The perfect venue is as important as the who’s who attending, so the back of LZF’s factory was selected to play host to the gathering. Now when I think of a party at the back of a factory I think of everyone jostling around a small square of dead grass, dodging old tyres and dead cars.
Nevertheless as the guests descended the stairs from the old winery that is LZF HQ, they emerged into a spectacular walled garden veiled in dappled light, an oasis of calm in the oppressive Spanish summer heat. The trees were abundantly decorated in Agatha, Chou and Escape lamps, which set a mellow, fairy-tale atmosphere once the sun dropped below the horizon. No party is complete without lashings of food washed down with blackberry gin and tonics, watermelon daiquiris and classic mojitos, and guests whiled the evening away beneath the canopy of the trees lit up by a spectacular suspension lamp installation.
Escape is based on a game of dominoes. The domino effect in lighting consists of a chain of self-supporting squares falling into a ring of light. This inspired piece creates a domino circle caught in a constant state of gravity defiant falling.
In 1994 LZF started designing and manufacturing hand-made wood-veneer lamps from a small studio in Valencia’s historic centre. Since that time they’ve grown to become one of the world’s most respected boutique lighting companies. For the past 20-years the LZF team has enjoyed all the challenges of business, the ups and downs, the friendships forged, and the sheer act of creating beautiful light.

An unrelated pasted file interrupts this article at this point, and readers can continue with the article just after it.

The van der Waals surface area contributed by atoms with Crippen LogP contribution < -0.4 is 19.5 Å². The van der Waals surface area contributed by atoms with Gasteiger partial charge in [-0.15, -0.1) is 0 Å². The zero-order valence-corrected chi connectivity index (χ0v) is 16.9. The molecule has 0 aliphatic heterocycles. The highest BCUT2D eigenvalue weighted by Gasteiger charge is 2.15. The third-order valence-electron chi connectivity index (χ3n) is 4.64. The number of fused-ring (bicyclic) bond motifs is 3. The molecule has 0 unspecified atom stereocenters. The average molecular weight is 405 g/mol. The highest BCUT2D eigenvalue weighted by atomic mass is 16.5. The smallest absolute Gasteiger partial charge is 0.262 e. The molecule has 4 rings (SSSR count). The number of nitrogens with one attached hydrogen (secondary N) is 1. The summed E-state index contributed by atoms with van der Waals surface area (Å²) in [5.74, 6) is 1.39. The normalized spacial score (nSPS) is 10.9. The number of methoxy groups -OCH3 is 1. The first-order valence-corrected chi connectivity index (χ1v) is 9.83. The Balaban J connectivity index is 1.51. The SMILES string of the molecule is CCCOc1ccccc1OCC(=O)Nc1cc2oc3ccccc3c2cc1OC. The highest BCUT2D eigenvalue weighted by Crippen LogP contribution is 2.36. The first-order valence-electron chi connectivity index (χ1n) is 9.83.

Barcelona has a new eatery located in the Hotel Melia Sarria. Something of a unique culinary concept, Poncelet is a cheese bar inspired by its successful predecessor in Madrid. The interior covers a 400m2 footprint which has been transformed into a smart, quirky zone by designer Jose Manual Ferrero, and is reminiscent of a garden party or sunny picnic due to a floor of green marble, with tiles and rugs adorned with the images of cows, goats and sheep who are the stars of the show.
A green wall and planters by Vondom add to the fresh outdoorsy vibe, as does the majority of the upholstery which is in shades of green.
The large upbeat space features a library, full of books on everything you could ever want to know about cheese and the dining area has been worked into a variety of different settings with furniture from Sancal and Andreu World. Aptly chosen for the space, there is the honeycomb inspired Tea chair and stool, the serene Ronda chair, Casta like a deck chair from the 80’s, sublime Pion and fat comfy Talo which is perfect for loosening ones top button in if your tasting session gets out of hand.
So if you’re in Spain and a fan of cheese, be sure to check out Poncelet.
Photo credits – German Cabo
Lzf loaded its first handmade movie onto Youtube in September 2009. Since then it has received over half a million views and has been used on many blogs around the world as an example of an artisanal design process. This new video takes you into the LZF workshop showing the new models and gives you a glimpse of the creative process.
See the hands on approach in the planning, revising and finally assemble of the lights, as LZF endeavours to give life to wood through light. All LZF fixtures are handmade in Valencia, Spain, using our Timberlite® wooden veneers meaning every fixture is unique and special.